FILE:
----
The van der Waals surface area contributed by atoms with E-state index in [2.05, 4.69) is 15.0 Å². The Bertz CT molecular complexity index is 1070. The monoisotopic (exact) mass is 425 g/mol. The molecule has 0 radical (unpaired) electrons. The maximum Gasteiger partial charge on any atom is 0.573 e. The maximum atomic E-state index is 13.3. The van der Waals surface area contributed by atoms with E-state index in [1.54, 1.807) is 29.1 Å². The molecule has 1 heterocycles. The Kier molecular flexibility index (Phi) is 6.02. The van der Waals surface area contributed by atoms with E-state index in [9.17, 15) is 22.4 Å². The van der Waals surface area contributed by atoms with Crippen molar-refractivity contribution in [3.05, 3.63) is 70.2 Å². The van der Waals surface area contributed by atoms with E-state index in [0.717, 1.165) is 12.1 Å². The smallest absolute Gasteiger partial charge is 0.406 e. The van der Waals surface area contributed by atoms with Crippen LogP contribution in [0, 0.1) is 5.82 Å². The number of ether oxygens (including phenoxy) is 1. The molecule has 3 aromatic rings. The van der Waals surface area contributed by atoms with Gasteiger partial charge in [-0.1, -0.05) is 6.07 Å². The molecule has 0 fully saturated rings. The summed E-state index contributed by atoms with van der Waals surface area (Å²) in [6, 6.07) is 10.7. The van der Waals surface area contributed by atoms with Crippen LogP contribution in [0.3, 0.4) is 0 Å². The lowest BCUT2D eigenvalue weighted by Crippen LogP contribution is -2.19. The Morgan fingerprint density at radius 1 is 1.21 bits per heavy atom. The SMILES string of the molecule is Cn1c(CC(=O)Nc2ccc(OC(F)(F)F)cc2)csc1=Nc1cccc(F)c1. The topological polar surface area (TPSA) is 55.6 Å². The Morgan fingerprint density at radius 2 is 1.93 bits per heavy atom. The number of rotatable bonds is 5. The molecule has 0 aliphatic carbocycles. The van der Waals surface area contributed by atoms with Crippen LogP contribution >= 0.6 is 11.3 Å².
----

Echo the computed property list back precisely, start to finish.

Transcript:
The van der Waals surface area contributed by atoms with E-state index in [2.05, 4.69) is 15.0 Å². The Bertz CT molecular complexity index is 1070. The monoisotopic (exact) mass is 425 g/mol. The molecule has 0 radical (unpaired) electrons. The maximum Gasteiger partial charge on any atom is 0.573 e. The maximum atomic E-state index is 13.3. The van der Waals surface area contributed by atoms with E-state index in [1.54, 1.807) is 29.1 Å². The molecule has 1 heterocycles. The Kier molecular flexibility index (Phi) is 6.02. The van der Waals surface area contributed by atoms with E-state index in [9.17, 15) is 22.4 Å². The van der Waals surface area contributed by atoms with Crippen molar-refractivity contribution in [3.05, 3.63) is 70.2 Å². The van der Waals surface area contributed by atoms with E-state index in [0.717, 1.165) is 12.1 Å². The smallest absolute Gasteiger partial charge is 0.406 e. The van der Waals surface area contributed by atoms with Crippen LogP contribution in [0, 0.1) is 5.82 Å². The number of ether oxygens (including phenoxy) is 1. The molecule has 3 aromatic rings. The van der Waals surface area contributed by atoms with Gasteiger partial charge in [-0.1, -0.05) is 6.07 Å². The molecule has 0 fully saturated rings. The summed E-state index contributed by atoms with van der Waals surface area (Å²) in [6, 6.07) is 10.7. The van der Waals surface area contributed by atoms with Crippen LogP contribution in [0.3, 0.4) is 0 Å². The lowest BCUT2D eigenvalue weighted by Crippen LogP contribution is -2.19. The Morgan fingerprint density at radius 1 is 1.21 bits per heavy atom. The SMILES string of the molecule is Cn1c(CC(=O)Nc2ccc(OC(F)(F)F)cc2)csc1=Nc1cccc(F)c1. The topological polar surface area (TPSA) is 55.6 Å². The Morgan fingerprint density at radius 2 is 1.93 bits per heavy atom. The number of rotatable bonds is 5. The molecule has 0 aliphatic carbocycles. The van der Waals surface area contributed by atoms with Crippen LogP contribution >= 0.6 is 11.3 Å².